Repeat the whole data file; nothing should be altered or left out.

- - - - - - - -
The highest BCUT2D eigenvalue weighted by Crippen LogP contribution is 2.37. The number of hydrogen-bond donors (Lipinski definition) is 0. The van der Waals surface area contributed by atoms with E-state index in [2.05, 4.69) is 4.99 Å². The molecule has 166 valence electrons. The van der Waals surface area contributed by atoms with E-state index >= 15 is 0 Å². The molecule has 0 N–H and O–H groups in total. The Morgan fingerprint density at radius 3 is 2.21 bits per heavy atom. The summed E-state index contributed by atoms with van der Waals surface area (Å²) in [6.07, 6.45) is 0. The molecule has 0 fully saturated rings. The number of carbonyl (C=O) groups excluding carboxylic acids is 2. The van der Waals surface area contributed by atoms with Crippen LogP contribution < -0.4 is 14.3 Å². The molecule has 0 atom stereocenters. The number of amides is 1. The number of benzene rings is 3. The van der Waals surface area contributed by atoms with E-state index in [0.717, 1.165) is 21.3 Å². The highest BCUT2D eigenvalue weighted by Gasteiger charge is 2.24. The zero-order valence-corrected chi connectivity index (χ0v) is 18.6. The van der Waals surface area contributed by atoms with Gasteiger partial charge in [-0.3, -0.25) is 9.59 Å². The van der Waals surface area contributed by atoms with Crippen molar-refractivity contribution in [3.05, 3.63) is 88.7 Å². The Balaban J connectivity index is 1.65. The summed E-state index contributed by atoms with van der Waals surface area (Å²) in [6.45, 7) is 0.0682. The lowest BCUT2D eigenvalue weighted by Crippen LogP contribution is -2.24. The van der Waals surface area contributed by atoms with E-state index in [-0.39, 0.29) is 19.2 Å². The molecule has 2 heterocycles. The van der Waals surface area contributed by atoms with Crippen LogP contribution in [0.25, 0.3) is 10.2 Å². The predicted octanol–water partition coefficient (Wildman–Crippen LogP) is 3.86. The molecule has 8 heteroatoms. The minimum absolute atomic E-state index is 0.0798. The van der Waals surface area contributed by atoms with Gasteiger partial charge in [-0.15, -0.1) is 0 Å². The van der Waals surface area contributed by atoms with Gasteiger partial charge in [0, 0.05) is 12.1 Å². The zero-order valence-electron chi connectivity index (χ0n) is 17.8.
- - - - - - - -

The highest BCUT2D eigenvalue weighted by Crippen LogP contribution is 2.37. The number of hydrogen-bond donors (Lipinski definition) is 0. The van der Waals surface area contributed by atoms with E-state index in [2.05, 4.69) is 4.99 Å². The molecule has 166 valence electrons. The van der Waals surface area contributed by atoms with E-state index >= 15 is 0 Å². The molecule has 0 N–H and O–H groups in total. The Morgan fingerprint density at radius 3 is 2.21 bits per heavy atom. The summed E-state index contributed by atoms with van der Waals surface area (Å²) in [6.07, 6.45) is 0. The molecule has 0 fully saturated rings. The number of carbonyl (C=O) groups excluding carboxylic acids is 2. The van der Waals surface area contributed by atoms with Crippen LogP contribution < -0.4 is 14.3 Å². The molecule has 0 atom stereocenters. The number of amides is 1. The number of benzene rings is 3. The van der Waals surface area contributed by atoms with E-state index in [0.717, 1.165) is 21.3 Å². The highest BCUT2D eigenvalue weighted by Gasteiger charge is 2.24. The zero-order valence-corrected chi connectivity index (χ0v) is 18.6. The van der Waals surface area contributed by atoms with Gasteiger partial charge in [-0.3, -0.25) is 9.59 Å². The van der Waals surface area contributed by atoms with Crippen molar-refractivity contribution in [3.05, 3.63) is 88.7 Å². The Balaban J connectivity index is 1.65. The summed E-state index contributed by atoms with van der Waals surface area (Å²) in [6.45, 7) is 0.0682. The lowest BCUT2D eigenvalue weighted by Crippen LogP contribution is -2.24. The van der Waals surface area contributed by atoms with E-state index in [-0.39, 0.29) is 19.2 Å². The molecule has 2 heterocycles. The van der Waals surface area contributed by atoms with Crippen LogP contribution in [0.25, 0.3) is 10.2 Å². The predicted octanol–water partition coefficient (Wildman–Crippen LogP) is 3.86. The molecule has 8 heteroatoms. The minimum absolute atomic E-state index is 0.0798. The van der Waals surface area contributed by atoms with Gasteiger partial charge in [-0.15, -0.1) is 0 Å². The van der Waals surface area contributed by atoms with Gasteiger partial charge in [0, 0.05) is 12.1 Å². The zero-order valence-electron chi connectivity index (χ0n) is 17.8.